Prior to 2011, people convicted of controlled substance related crimes were never eligible to seal the conviction record. These records remained opened to the public for eternity. Employers, landlords, loan officers, and anyone with internet access and a few spare dollars could run background checks and see the criminal records of anyone convicted of criminal offense. As many people with controlled substance convictions know, having a conviction on one’s record negatively impacts a person’s ability to get a job, secure a loan, and obtain housing. For some, it also acts as a source of shame, a constant remainder of a mistake or a dark period of time.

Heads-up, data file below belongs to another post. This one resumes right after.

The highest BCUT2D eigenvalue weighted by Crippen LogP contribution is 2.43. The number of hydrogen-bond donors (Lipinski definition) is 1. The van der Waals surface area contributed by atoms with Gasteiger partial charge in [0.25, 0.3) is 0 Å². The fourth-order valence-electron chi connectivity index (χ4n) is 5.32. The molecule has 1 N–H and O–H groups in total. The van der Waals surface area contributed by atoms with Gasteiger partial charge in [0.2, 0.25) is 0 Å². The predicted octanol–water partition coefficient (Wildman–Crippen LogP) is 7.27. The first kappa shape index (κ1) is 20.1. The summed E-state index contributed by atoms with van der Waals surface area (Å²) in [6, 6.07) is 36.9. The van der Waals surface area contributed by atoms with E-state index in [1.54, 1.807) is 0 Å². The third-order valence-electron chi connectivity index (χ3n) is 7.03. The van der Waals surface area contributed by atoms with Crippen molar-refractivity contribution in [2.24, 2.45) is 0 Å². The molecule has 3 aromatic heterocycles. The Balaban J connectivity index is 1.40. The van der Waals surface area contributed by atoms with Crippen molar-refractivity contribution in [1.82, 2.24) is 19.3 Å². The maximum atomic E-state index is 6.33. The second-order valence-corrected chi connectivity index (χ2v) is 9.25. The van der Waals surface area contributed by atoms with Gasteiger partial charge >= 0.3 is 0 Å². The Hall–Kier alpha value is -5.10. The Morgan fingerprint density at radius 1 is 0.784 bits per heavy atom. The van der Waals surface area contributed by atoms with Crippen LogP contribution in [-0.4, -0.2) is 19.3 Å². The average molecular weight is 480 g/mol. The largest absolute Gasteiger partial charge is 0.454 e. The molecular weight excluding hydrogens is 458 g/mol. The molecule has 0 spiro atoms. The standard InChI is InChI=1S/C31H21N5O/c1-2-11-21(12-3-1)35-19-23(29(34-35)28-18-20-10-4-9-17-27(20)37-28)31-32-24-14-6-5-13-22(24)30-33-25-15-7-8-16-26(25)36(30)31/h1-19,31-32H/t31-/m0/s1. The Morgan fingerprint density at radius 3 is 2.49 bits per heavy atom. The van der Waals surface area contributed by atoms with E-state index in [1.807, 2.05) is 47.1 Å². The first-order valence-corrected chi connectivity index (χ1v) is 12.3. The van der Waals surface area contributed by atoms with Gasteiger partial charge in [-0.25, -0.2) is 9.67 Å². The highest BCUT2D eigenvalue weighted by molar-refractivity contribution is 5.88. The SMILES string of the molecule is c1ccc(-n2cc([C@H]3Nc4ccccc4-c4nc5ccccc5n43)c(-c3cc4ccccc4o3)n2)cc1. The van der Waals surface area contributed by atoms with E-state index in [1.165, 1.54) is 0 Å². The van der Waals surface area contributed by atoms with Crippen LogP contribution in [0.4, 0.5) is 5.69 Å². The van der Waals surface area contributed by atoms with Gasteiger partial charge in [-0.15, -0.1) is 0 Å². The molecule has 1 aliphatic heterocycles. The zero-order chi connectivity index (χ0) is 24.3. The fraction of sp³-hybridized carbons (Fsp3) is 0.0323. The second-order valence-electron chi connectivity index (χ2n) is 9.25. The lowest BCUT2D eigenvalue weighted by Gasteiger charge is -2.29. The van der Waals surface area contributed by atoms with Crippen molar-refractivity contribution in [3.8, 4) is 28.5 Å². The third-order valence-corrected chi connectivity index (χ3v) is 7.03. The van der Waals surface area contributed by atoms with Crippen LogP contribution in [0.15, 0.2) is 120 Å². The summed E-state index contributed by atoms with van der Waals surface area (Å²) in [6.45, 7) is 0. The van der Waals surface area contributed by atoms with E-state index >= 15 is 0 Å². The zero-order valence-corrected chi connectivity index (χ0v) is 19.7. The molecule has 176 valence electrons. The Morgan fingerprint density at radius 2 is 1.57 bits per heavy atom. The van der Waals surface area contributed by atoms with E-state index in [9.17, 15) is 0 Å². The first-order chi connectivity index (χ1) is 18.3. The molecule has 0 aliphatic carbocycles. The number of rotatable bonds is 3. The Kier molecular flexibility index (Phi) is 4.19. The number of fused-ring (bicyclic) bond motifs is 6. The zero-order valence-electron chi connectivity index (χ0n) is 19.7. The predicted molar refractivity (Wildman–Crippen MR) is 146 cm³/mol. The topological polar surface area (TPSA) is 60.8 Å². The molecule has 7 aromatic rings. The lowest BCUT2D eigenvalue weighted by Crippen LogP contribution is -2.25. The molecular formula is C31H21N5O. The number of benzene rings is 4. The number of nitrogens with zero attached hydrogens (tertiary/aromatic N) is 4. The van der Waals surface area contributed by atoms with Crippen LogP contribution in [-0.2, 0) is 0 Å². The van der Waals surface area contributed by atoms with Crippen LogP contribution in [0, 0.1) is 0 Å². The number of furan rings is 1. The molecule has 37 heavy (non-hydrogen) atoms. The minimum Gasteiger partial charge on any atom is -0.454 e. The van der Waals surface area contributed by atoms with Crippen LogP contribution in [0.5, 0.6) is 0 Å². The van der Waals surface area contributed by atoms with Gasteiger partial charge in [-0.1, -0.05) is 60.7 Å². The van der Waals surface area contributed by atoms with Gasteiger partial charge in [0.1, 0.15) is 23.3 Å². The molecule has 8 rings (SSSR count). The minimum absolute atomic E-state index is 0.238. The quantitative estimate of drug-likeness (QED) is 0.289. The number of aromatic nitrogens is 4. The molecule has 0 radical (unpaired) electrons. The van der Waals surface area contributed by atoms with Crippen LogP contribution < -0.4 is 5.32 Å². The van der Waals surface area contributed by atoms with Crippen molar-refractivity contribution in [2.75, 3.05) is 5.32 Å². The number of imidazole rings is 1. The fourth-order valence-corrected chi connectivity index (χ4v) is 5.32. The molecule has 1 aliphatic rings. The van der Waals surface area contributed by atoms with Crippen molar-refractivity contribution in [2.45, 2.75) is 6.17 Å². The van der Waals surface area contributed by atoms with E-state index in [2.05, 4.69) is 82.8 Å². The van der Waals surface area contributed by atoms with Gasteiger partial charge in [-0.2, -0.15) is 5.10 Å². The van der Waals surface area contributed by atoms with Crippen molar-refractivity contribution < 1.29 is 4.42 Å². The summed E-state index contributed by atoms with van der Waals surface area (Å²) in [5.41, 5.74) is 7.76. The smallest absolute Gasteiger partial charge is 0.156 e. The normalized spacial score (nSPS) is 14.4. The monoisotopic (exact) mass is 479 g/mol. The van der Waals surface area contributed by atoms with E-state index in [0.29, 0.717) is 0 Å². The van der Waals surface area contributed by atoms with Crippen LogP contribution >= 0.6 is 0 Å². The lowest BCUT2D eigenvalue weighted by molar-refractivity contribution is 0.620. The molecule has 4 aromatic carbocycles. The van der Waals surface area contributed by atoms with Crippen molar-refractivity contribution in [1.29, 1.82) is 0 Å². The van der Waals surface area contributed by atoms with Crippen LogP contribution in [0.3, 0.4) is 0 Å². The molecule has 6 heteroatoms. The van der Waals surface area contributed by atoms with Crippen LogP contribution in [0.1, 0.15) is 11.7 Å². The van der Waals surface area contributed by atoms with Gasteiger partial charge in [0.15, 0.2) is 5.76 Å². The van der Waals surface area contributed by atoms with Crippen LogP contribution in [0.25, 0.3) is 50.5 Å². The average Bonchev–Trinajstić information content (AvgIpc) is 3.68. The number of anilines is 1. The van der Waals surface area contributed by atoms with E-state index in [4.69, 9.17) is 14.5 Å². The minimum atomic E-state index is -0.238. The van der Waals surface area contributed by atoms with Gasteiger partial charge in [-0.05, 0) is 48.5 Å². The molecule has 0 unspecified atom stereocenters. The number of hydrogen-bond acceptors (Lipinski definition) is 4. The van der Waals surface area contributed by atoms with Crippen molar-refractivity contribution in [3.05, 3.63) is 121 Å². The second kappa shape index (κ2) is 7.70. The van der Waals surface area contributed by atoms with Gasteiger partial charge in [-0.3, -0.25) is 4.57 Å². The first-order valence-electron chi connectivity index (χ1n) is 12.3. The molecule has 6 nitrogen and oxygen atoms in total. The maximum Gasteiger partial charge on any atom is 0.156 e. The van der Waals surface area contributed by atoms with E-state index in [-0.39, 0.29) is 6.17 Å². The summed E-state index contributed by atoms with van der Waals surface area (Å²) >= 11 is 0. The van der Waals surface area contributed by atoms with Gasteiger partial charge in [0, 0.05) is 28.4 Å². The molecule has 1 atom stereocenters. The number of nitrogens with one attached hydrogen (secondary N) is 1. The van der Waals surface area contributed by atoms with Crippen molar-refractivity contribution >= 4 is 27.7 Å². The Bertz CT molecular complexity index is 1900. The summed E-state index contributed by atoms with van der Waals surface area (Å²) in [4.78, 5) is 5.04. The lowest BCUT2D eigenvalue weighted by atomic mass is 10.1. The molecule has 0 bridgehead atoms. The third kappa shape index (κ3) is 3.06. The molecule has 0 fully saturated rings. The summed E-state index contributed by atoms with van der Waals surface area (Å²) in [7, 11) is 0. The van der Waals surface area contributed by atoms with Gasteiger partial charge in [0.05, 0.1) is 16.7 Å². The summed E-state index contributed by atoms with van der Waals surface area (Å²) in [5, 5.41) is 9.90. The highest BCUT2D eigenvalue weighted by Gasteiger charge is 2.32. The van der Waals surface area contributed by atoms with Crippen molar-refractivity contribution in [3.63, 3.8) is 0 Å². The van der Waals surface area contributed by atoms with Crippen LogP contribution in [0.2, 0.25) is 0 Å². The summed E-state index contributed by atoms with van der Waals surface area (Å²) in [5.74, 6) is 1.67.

In August 2011, new laws concerning sealing Colorado criminal convictions for controlled substance violations went into effect. Now, certain individuals with controlled substance convictions are eligible to seal their records. Once a record is sealed, it is no longer visible to the general public. The fact a person was arrested, charged, and convicted of an offense will not come up on background checks. Additionally, employers, educational institutions, state and local government agencies, officials, and employees shall not, in any application or interview or in any other way, require a person to disclose any information contained in sealed records. An individual who has sealed his or her records can truthfully answer that no conviction or arrest has ever occurred.
The new laws have the ability to drastically change lives. If you have been convicted of a controlled substance related offense in the past, you might be eligible to seal your records. Please contact Denver controlled substance criminal defense attorney Steven Louth today for a free consultation.